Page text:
Empowering girls through different initiatives is one way to keep them in school in light of the various challenges they face.
Girls from the African continent face numerous challenges that derail their efforts in advancing with education at tender ages. Some end up idle, getting married at such young ages and working in estates or people’s homes.
Stakeholders, both locally and internationally, have stepped up efforts to keep girls in school by engaging in different programmes.
Dalitso Ndaferankhande, founder of Mizuyathu Foundation is one of those passionate stakeholders who, through her foundation, is advocating for girl empowerment by tutoring and mentoring primary school girls in government institutions to prevent them from abandoning school at tender ages.
“Mizuyathu is taken from the word ‘Mizu’, which means roots [so, name means ‘Our roots’. The inspiration behind it is that the strength of their foundation mainly pertains to education and how far one goes with it. So, basically Mizuyathu is about strengthening the foundation of girls’ education,” she says.
Born on July 2 1989, Dalitso went through the corridors of Phoenix International Primary School before proceeding to Kamuzu Academy where she completed her A-levels.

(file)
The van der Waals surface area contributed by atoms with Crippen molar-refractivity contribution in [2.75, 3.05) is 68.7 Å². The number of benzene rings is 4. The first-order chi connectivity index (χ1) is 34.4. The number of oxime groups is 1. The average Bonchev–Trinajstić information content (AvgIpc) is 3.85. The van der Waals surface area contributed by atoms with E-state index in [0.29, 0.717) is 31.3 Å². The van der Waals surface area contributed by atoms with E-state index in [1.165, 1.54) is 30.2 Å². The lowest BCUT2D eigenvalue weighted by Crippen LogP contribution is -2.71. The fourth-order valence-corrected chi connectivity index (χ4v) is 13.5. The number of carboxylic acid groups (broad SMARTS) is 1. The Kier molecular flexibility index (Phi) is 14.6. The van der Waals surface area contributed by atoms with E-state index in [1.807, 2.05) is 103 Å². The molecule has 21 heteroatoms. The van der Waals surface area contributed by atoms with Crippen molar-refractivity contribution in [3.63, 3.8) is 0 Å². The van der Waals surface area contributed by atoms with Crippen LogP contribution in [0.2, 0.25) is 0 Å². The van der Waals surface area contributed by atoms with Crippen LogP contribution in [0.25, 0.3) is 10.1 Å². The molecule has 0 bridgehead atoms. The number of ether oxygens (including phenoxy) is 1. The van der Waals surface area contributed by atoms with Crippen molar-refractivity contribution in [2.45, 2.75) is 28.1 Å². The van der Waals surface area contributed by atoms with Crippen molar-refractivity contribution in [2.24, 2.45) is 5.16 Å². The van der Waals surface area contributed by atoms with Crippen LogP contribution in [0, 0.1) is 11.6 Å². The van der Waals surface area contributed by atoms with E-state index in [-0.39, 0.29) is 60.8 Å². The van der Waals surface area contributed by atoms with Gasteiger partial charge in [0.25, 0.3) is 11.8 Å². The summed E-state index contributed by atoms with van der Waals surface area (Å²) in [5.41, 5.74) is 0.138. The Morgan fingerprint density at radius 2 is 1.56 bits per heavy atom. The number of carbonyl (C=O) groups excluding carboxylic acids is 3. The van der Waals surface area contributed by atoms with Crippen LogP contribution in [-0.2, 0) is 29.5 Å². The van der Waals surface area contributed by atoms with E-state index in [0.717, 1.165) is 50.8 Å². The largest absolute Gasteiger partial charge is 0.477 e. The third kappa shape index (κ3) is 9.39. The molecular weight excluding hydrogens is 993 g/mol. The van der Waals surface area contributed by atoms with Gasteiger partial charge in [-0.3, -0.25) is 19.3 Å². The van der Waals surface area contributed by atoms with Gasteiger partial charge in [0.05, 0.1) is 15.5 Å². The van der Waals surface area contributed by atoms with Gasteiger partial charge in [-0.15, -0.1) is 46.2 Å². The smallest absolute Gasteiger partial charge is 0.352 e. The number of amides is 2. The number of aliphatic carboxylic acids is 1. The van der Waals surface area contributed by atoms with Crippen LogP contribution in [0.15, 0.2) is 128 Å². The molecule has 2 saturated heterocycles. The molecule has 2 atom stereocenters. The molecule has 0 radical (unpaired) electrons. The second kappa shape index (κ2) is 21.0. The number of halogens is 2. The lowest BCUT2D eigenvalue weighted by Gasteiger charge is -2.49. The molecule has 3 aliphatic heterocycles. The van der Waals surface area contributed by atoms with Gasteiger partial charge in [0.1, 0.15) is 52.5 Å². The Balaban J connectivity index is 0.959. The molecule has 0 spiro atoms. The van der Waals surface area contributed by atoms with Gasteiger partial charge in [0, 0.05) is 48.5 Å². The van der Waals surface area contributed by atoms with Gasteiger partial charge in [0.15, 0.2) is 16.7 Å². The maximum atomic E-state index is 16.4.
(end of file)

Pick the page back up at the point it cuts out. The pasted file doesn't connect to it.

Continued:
Before proceeding to the University of Cape Town, South Africa, where she obtained her degree in Environmental Science and Industrial Sociology. She studied for an A-1 and A-2 diploma in French at the French Cultural Centre (FCC) in Blantyre, now Blantyre Cultural Centre (BCC).
During the year that she was studying at FCC, she was volunteered at Open Arms Foundation, where she acquired experience in social work.
Born and raised in Blantyre by her late father Gaudensio Maluza and Ulanda Maluza, Dalitso comes from Kafulama Village, Traditional Authority (T/A) Kachindamoto in Dedza and is the oldest in a family of three girls; the others are Gaudy and Natasha. She is married to her high school sweetheart, John Ndaferankhande, whom she tied the knot with in June 2015.
Currently working as project coordinator for the African Mental Health Research Initiative at the University of Malawi’s College of Medicine in Blantyre, Dalitso says she established Mizuyathu Foundation as one way of helping girls with Mathematics and English.
Her passion is derived from a research which she says shows that 25 percent of girls do not finish their primary school education because they do not progress in some of their subjects, leading to early dropping out of school.
“I loved Maths as a child, but wasn’t good at it. I overcame this and passed it even at A-levels because of the teachers who helped me. So, it has made me compassionate to mentor the girls as I was once one such type of girl.
“The fact is that Mizuyathu is a community-based volunteer run initiative currently working in Ndirande. Our vision is a response to high repetition rate of girls and consequent low primary school completion. We work with primary schools to reach out to girls who are at risk of repeating school from Standard Five,” she explains.
Dalitso started working on the concept of forming Mizuyathu Foundation in 2014, but was officially launched in 2016 with the vision to empower and inspire each girl through education and mentorship to positively impact the generations.